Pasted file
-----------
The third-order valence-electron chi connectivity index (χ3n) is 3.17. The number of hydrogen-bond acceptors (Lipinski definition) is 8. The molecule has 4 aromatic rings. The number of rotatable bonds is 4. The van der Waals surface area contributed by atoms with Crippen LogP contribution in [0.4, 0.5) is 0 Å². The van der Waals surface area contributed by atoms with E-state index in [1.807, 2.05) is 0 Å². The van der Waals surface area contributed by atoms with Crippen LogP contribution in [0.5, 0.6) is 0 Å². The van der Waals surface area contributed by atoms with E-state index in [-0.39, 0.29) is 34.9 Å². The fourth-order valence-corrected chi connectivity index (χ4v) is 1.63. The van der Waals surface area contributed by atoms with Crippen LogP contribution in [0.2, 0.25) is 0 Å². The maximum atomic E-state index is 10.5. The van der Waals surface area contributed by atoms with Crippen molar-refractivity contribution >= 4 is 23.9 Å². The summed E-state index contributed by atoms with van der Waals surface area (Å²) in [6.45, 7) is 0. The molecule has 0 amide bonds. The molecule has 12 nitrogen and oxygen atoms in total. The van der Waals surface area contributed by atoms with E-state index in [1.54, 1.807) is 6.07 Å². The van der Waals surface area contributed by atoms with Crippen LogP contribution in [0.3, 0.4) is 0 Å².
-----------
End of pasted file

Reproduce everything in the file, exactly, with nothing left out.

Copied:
The third-order valence-electron chi connectivity index (χ3n) is 3.17. The number of hydrogen-bond acceptors (Lipinski definition) is 8. The molecule has 4 aromatic rings. The number of rotatable bonds is 4. The van der Waals surface area contributed by atoms with Crippen LogP contribution in [0.4, 0.5) is 0 Å². The van der Waals surface area contributed by atoms with E-state index in [1.807, 2.05) is 0 Å². The van der Waals surface area contributed by atoms with Crippen LogP contribution in [0.5, 0.6) is 0 Å². The van der Waals surface area contributed by atoms with E-state index in [-0.39, 0.29) is 34.9 Å². The fourth-order valence-corrected chi connectivity index (χ4v) is 1.63. The van der Waals surface area contributed by atoms with Crippen LogP contribution in [0.2, 0.25) is 0 Å². The maximum atomic E-state index is 10.5. The van der Waals surface area contributed by atoms with Crippen molar-refractivity contribution >= 4 is 23.9 Å². The summed E-state index contributed by atoms with van der Waals surface area (Å²) in [6.45, 7) is 0. The molecule has 0 amide bonds. The molecule has 12 nitrogen and oxygen atoms in total. The van der Waals surface area contributed by atoms with E-state index in [1.54, 1.807) is 6.07 Å². The van der Waals surface area contributed by atoms with Crippen LogP contribution in [0.3, 0.4) is 0 Å².